Can we even begin to measure what forces are driving Central London property prices let alone thinking about controlling them?

20th May 2014


It’s not quite Dutch style tulip mania but the Central London property market may be subject to forces we haven’t seen before.

Among other challenges, is it incredibly difficult to see how the Bank of England alone could even restrain what is known in some circles as Prime Central London even if it wanted to without huge ramifications for the rest of the UK.

Clearly existing owners are in some cases selling to overseas cash buyers in the central zones and some are taking the cash and buying in the next cheapest zone out with big knock on effects at least to Greater London and perhaps across the English home counties. This has led an extra air of unreality to the property boom. It is not all driven by domestic demand alone – strong as it is in comparison with supply.

It is difficult to understand how much this process may be affected by interest rate rises, the sort of action the Bank of England does not want to take anyway, given its belief that the economic recovery remains fragile. As if to underline that vulnerability of many across the country, the Resolution Foundation says around a quarter of mortgage holders would be paying a third of their income on their mortgage were rates to rise to around 3% by 2018 in line with expectations.

Interest rate rises might also have less impact on those with very low loan to value loans who may be taking the opportunity to move to the country – or at least Essex or Surrey. These borrowers can obtain loans at a lower interest rate, they probably pass the Mortgage Market Review with flying colours on affordability if they have paid down a lot of their mortgage. Indeed if your capital is restricted as a lender they are the sort of high quality loans you might want to make anyway even if surveyors are being more cautious.

It is not that borrowers are immune to interest rate rises or the other measures the bank might take, but it might take action of a greater magnitude to make an impact once again with repercussions for everyone else.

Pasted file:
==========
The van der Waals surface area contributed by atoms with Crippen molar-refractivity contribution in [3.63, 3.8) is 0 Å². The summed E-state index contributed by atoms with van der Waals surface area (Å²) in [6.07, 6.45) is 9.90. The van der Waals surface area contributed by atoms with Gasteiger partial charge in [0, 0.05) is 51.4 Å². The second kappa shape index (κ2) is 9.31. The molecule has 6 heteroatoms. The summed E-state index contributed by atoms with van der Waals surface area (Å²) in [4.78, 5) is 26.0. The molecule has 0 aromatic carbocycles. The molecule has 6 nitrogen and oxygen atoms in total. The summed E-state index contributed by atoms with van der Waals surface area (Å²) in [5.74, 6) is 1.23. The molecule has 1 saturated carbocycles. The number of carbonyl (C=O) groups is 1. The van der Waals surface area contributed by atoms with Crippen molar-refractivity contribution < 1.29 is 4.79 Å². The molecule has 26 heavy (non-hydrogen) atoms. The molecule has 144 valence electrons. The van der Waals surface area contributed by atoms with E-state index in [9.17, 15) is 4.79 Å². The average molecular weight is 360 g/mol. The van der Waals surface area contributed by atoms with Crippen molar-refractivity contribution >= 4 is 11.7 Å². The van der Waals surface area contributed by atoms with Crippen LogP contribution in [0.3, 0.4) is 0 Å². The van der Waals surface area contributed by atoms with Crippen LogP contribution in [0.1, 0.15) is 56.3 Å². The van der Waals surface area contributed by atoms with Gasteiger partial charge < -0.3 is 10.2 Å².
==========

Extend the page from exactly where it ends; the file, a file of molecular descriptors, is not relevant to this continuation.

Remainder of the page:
Central London has become even more firmly engaged and connected with the international economy with buy-to-let investors from Asia and very wealthy investors from around the world and its trouble spots ploughing their capital into the capital.

Could something happen to reverse those flows? What if rental returns began to lag whatever borrowing arrangements these much talked about Asian middle classes had secured? Or do you dare restrain such investment with the tax system?

Not everyone is bullish on central London with even the Duke of Westminster isn’t so as the the Guardian reported recently.

He has sold some properties in Westminster though he is still investing south of the Thames.

But it’s not just a question of whether the fundamentals still apply because some of those fundamentals are so different this time out. Given that some of the drivers of the market are well beyond the UK, there is a big challenge in measuring them, understanding them, the subsequent knock on effect, and what to do about it. The Bank of England may be in an even less enviable position that might be imagined.

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